Chapters 12th, 13th and 14th

Among the residents of Portland who became intimate friends of Father Woods was the MacKillop family.  Mr MacKillop was the eldest brother of Mrs Alex Cameron of Penola Station, and Mrs MacKillop the sister of Mr D McDonald also of Penola…[1]

The Catholic School in Portland required a teacher and Miss MacKillop wrote to Father Woods on the subject.  In reply, 30 August 1863 he said: ‘I think if you can take it for a time, so much the better. You might, until the school here is vacant…’[2]

Mary MacKillop, 1871

Miss MacKillop took the Portland School and remained much longer than at first seemed probable.  Father Woods wrote to her very frequently….[3] Miss MacKillop was acquiring in the Portland school the experience and practical knowledge which fitted her for the work she was designed for…[4] 

During this winter there was very great sickness in the district and the priests were kept busy attending to sick calls; yet Father Woods continued his scientific papers, receiving for them sufficient remuneration to enable him to purchase a stock of medicines for the poor. This was a great pleasure to him, though not to the doctor, who was often indignant at the loss of patients.

But it was those who could ill afford medical aid who became the special object of the priest’s solicitude; and there are yet living many who were cured by him when no other treatment was successful…[5]

Towards the end of the year … [6] Father Woods wrote to Miss MacKillop, asking could she come at once to commence the school so long talked of; or, if that were impossible, could her sister come to open the school for the present.

The sister did so and commenced school in St Joseph’s Church with twelve children. The young teacher lived with her uncle and aunt until Miss MacKillop could come. This she did as soon as possible, intending to take a cottage and carry on the school therein; Father Woods agreeing with her that this school should be on purely Catholic principles.

However, it was impossible to rent a cottage for the purpose, therefore, a six-stalled stable was renovated by removing the stalls, flooring and lining the building, thus making a decent temporary school, a cottage being rented by Miss MacKillop for residence.

The new room was not ready until March – meanwhile the school was carried on in St Joseph’s Church…[7]

Father Julian Tenison Woods

The condition of the aboriginals attracted much attention…[8] There was great mortality among the blacks that year, and Father Woods was busy mixing medicines, and attending to their temporal wants …[9]

What might have been done had Father Woods remained longer we know not…[10] but his days in the South East were nearly over, his peaceful quiet life was to come to an end…[11]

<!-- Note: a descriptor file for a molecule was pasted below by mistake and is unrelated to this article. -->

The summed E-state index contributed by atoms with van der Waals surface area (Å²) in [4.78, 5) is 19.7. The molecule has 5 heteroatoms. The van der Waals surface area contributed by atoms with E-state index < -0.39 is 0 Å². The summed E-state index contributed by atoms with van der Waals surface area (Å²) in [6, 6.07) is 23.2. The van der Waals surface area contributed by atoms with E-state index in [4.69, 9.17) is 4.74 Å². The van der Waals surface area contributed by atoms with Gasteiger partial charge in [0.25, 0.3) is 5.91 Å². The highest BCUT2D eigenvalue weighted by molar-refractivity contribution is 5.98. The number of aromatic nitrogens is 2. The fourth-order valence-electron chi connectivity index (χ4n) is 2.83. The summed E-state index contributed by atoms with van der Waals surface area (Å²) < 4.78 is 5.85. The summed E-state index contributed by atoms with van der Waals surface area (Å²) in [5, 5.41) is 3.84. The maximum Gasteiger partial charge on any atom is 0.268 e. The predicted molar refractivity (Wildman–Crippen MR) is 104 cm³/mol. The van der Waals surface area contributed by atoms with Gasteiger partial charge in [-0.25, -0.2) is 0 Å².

The Right Rev. L. B. Sheil, O.S.F., Archdeacon of Ballarat …[12] was consecrated Bishop of Adelaide on the 15 August 1866 in the Church of St Francis, Melbourne…[13]  This was an important event in the life of Father Woods… [14]

He wrote …[15] The Bishop has asked me to come into town as his secretary…[16] It is decided now that I leave Penola after Christmas…[17] Surely God will draw good out of it all…[18]

On 19 September, he wrote to Miss MacKillop:

You will see by the papers that the die is cast and all our arrangements are made …[19] I am appointed Director General of Catholic Education, Chairman of the Board and Inspector of Schools throughout the diocese.  I am also His Lordship’s Secretary…[20]  All my pain at leaving Penola, and all the bitter regret I should feel at leaving so many and such friends is more than compensated for by having the sole control of Catholic Education placed in my hands.

This extract is taken from:

Chapters 12th, 13th and 14th of Julian Tenison Woods: A Life has been used with the kind permission of the Trustees of the Sisters of Saint Joseph 1997 and the publishers, St Paul’s Publications.

If you would like to read the full text, including an informative Introduction, footnotes and an index, this book is available online and from some Mary MacKillop Centres.

Carmel Jones rsj


[1] Chapter 12th, p. 55
[2] Chapter 12th, p. 59
[3] Chapter 12th, p. 59
[4] Chapter 12th, p. 60
[5] Chapter 12th, p. 65
[6] Chapter 13th, p. 67
[7] Chapter 13th, p. 67
[8] Chapter 13th, p. 68
[9] Chapter 13th, p. 69
[10] Chapter 13th, p. 70
[11] Chapter 13th, p. 70
[12] Chapter 14th, p. 71
[13] Chapter 14th, p. 71
[14] Chapter 14th, p. 71
[15] Chapter 14th, p. 73
[16] Chapter 14th, p. 73
[17] Chapter 14th, p. 74
[18] Chapter 14th, p. 74
[19] Chapter 14th, p. 75
[20] Chapter 14th, p. 75